As seen in FIGURE 4, to record the information on subscribers card 20 on a frame of tape 26, the card is mounted on drum 52. Then the drum is rotated and the signals from photocells 58 are applied to a recording amplifier and from thence to the individual channels of magnetic head 45. Since drum 52 and card 30 move in absolute synchronism with the tape, the exact pattern of information on the card will be recorded on a frame of the tape. The particular number of this frame is indicated by counter 60 and can be read by the person operating the machine, and thereafter written on the subscribers card.
To issue a report, a report card is mounted on drum 52 and compared in the way explained above with each frame of the tape. Each row of the card is counted or kept track of by correspondingly spaced holes placed in an upstanding flange 72 of drum 52. These holes pass between a light and photocell pickup 74 and thus generate a Signal as each row of the card is being scanned. The photocell pickups 58 are connected to respective ones of memory units 76, there being a memory for each pickup channel. Similarly, there are connected to the channels of magnetic head 45 respective ones of memory units 78. For each column of card 30, there is a corresponding pair of units 76 and 78. As will be explained, these pairs of memory units are arranged in three groups indicated by the dotted boxes.
Now, as each row of report card 30 is scanned, if a hole appears in any of the possible column positions, a signal will be generated and applied via an amplifier 75 to a corresponding one of units 76. Simultaneously, if a signal is also received from the tape, this signal will be applied via a playback amplifier 77 to a corresponding one of units 78. At the end of each row on the card a reset signal is received from photocell unit 74 and applied via an amplifier 80 to units 76 and 78 in pairs. If both units in a pair have received a signal, each will in turn apply a signal to an AND gate 82. The input of two signals to the AND gate causes an output signal to be emitted from it, which signal is applied either via one of OR gates 84 or directly to one of memory units 86, thereby setting it. Three such units 86 are shown, the first receiving signals from columns 1-3 of the card and tape, the next unit receiving from columns 4-11, and the third from the last column of the card and tape, column 12. In this illustration it is assumed that for each report card 30, there will be only one code hole 32 in the first three vertical columns, one hole in the next group of columns 4-11, and one hole in the last column. Accordingly, the circuit shown in FIGURE 4 has been designed to accommodate only this arrangement of code holes. Of course, to accommodate a hole in each column or to provide for additional columns, additional pickup channels and memory units can be provided as will be evident to those skilled in the art. The detailed construction and operation of these memory units and associates gates is conventional and will not be described further.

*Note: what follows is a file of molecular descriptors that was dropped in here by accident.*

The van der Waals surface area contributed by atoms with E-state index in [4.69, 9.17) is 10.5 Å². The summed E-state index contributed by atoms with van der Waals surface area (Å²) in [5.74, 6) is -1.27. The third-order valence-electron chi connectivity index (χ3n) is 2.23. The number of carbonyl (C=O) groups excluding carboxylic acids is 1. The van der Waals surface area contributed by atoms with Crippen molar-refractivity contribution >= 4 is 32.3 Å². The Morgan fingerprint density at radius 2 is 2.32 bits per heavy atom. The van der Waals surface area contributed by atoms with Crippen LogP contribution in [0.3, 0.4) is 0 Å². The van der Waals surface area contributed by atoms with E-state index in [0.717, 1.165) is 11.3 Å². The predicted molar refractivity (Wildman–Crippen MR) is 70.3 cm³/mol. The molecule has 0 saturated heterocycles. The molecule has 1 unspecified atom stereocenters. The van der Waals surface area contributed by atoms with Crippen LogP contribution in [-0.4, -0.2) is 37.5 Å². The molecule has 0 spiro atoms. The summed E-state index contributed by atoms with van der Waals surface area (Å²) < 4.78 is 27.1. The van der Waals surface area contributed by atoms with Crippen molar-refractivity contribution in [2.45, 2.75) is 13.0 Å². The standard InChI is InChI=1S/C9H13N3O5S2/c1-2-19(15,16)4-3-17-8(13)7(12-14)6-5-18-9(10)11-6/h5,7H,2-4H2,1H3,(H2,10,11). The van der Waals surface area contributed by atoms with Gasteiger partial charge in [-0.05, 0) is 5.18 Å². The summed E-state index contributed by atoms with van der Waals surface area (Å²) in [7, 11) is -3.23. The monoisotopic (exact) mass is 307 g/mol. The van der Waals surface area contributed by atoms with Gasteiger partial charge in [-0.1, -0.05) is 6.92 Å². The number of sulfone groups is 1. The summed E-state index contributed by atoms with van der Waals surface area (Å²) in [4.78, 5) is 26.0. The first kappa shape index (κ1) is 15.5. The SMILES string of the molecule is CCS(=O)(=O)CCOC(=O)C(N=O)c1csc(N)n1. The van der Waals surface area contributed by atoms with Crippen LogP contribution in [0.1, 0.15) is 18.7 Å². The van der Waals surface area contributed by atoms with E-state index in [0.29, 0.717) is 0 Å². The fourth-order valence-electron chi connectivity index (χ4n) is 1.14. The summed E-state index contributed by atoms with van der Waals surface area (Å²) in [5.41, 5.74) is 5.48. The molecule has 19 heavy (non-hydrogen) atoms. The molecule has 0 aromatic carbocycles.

At the end of a card, all three memory units 86 may have been set, as described above. Then a reset signal from photocell unit 74 and an amplifier 88 will cause each unit 86, if it has been set, to apply a signal to an AND gate 90. If all three memory units 86 apply signals to this gate, it in turn will generate a match signal, previously mentioned, to an amplifier 92 and thence to counter 60 where this signal will be routed to a particular light in the bays of subscribers boxes. Each light circuit has associated with it a self-holding relay which can be turned on by the momentary match signal. At the end of issuing a report, all of the lights which have been lighted are turned off by actuating a reset unit 94. The circuit shown in FIGURE 4 is then conditioned for the next sequence of operations in issuing another report.